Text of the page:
Bradley Cooper and Jennifer Lawrence at the 2013 SAG Awards/Photo © 2013 WireImage
Bogie and Bacall. Hepburn and Tracy. Keaton and Allen. There are those onscreen couples whose spark burns so bright it can’t be contained to just one film. And lately it seems that Jennifer Lawrence and Bradley Cooper are angling for a spot in this cinematic couples canon. Their first onscreen pairing, “Silver Linings Playbook,” won her an Oscar and him a nomination, and they’ve got two more in the hopper: “American Hustle,” a reunion with “Silver Linings” director David O. Russell; and up next, “Serena,” an adaptation of Ron Rash’s dark Appalachian drama slated to hit theaters on September 27.
That special Lawrence-Cooper chemistry would be a draw to near any film, but here at Word & Film, we particularly love that the pair, both individually and as an onscreen team, seems to be attracted to adaptation, regularly choosing roles that originated on the page. And so in honor of this latest outing by our reigning Book-to-Screen King and Queen, we take a look back (and forward) at the roles that have helped them ascend to the adaptation throne.
“He’s Just Not That Into You” (2009)
Aside from “The Hangover” series, Bradley Cooper’s recently been on a spate of smaller dramas and dark psychological thrillers, but this 2009 adaptation of the self-help book by Greg Behrendt and Liz Tuccillo had him squarely in the star-studded rom-com zone. Perhaps not his finest work, but the lucky guy did get to play opposite not just Jennifer Connelly, but Scarlett Johansson as well — perhaps practice for future outings with Jennifer Lawrence, who often gets compared to ScarJo?
In this 2011 adaptation of Alan Glynn’s novel The Dark Fields, the Coop plays Eddie Morra, an author on a collision course with creative frustration until he downs a dose of NZT, an illegal superdrug that not only cures his writer’s block, but also manages to turn him into the smartest, sexiest, and ultimately most reckless guy in the room. Though some critics found the film “limited,” the New York Times praised Cooper for being “pitiable as a loser, despicable as a winner, and curiously likable through all the intervening stages.”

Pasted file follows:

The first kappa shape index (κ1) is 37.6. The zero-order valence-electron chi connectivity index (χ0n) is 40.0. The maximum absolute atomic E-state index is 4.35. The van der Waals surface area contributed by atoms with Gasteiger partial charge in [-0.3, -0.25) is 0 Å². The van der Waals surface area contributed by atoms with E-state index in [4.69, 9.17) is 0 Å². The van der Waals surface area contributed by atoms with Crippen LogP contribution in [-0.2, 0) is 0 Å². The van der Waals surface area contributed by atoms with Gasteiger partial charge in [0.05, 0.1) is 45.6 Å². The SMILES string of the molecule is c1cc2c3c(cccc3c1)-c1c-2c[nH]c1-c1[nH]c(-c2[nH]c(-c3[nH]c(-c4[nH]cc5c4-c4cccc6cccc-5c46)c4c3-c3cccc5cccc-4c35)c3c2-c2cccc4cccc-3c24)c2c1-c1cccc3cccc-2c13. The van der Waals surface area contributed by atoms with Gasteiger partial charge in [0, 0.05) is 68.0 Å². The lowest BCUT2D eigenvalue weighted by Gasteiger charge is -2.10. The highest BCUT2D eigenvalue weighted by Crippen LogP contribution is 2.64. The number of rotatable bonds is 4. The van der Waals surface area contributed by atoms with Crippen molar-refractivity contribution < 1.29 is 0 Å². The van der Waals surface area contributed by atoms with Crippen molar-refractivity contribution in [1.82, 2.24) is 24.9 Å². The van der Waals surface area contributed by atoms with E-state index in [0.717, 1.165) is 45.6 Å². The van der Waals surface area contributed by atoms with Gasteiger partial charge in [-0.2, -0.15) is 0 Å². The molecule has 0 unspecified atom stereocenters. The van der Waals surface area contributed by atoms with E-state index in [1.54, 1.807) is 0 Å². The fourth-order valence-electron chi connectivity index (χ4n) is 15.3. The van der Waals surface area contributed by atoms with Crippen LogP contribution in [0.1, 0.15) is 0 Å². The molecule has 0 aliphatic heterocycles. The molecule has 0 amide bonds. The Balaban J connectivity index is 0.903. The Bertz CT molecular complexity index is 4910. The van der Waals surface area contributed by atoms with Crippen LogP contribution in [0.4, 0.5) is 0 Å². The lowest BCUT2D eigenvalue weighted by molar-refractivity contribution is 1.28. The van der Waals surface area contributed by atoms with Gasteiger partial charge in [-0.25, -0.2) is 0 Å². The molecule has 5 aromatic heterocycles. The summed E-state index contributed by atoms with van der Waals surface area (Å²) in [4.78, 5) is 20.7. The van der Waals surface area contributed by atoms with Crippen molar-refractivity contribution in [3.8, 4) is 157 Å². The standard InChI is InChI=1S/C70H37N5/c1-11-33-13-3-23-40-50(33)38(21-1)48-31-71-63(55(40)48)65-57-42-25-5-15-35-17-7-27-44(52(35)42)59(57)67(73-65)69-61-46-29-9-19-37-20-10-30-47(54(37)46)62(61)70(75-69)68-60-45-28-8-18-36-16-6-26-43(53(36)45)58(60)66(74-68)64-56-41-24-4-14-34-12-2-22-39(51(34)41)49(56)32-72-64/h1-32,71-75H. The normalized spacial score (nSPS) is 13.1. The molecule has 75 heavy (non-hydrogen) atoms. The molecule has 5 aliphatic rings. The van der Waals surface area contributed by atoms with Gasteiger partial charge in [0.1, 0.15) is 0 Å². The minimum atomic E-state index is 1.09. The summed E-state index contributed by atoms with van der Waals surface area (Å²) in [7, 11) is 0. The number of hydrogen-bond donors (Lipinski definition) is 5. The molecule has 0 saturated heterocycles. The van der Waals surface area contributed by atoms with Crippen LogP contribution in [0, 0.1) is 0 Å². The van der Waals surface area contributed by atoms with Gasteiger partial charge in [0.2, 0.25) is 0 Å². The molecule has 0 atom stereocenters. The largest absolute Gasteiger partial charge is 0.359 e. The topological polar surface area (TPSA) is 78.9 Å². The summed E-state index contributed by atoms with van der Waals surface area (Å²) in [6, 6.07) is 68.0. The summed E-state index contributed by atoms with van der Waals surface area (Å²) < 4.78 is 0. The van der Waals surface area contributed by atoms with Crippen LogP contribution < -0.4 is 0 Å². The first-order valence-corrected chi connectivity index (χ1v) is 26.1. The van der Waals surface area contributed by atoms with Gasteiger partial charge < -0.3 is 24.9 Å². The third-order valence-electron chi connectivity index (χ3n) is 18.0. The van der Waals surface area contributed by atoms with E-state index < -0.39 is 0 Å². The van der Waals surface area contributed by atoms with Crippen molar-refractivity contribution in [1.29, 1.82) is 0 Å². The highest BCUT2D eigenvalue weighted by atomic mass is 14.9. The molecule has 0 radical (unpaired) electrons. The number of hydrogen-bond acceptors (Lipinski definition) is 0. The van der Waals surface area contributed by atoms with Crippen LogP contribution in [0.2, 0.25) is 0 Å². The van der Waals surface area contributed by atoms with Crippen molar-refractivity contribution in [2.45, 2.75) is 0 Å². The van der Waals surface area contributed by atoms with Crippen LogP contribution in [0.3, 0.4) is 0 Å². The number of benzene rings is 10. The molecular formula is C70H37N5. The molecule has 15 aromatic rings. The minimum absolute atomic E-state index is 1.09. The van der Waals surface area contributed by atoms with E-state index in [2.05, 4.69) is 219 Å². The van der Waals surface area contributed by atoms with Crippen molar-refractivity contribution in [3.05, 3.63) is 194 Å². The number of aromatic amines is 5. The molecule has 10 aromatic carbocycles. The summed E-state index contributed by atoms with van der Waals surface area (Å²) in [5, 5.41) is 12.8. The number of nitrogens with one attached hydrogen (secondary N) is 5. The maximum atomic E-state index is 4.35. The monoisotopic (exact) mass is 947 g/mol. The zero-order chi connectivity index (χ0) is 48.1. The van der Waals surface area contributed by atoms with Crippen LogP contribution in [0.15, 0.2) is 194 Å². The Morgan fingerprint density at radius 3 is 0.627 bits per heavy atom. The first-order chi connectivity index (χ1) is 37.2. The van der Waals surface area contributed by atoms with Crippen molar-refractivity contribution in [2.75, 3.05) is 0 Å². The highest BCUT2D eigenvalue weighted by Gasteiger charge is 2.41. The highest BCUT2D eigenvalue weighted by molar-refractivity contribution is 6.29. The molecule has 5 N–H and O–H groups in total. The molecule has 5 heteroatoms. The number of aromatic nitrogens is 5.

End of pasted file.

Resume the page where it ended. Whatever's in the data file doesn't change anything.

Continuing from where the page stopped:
Currently in pre-production, this adaptation of Navy SEAL Chris Kyle’s memoir, American Sniper: The Autobiography of the Most Lethal Sniper in U.S. Military History, is a story that “really needs to be told,” says Cooper, who will star as Kyle, a wayward Texas man who found meaning and an uncomfortable pleasure in battle. After Kyle was murdered in February by a fellow soldier suffering post-traumatic stress disorder, Cooper (who is also producing the film) fast tracked the project with Steven Spielberg, who was until just recently on board to direct. Says Cooper of his attraction to the material, “[It’s] relevant on two fronts: gun control and the need to address the many soldiers who are coming back with PTSD.”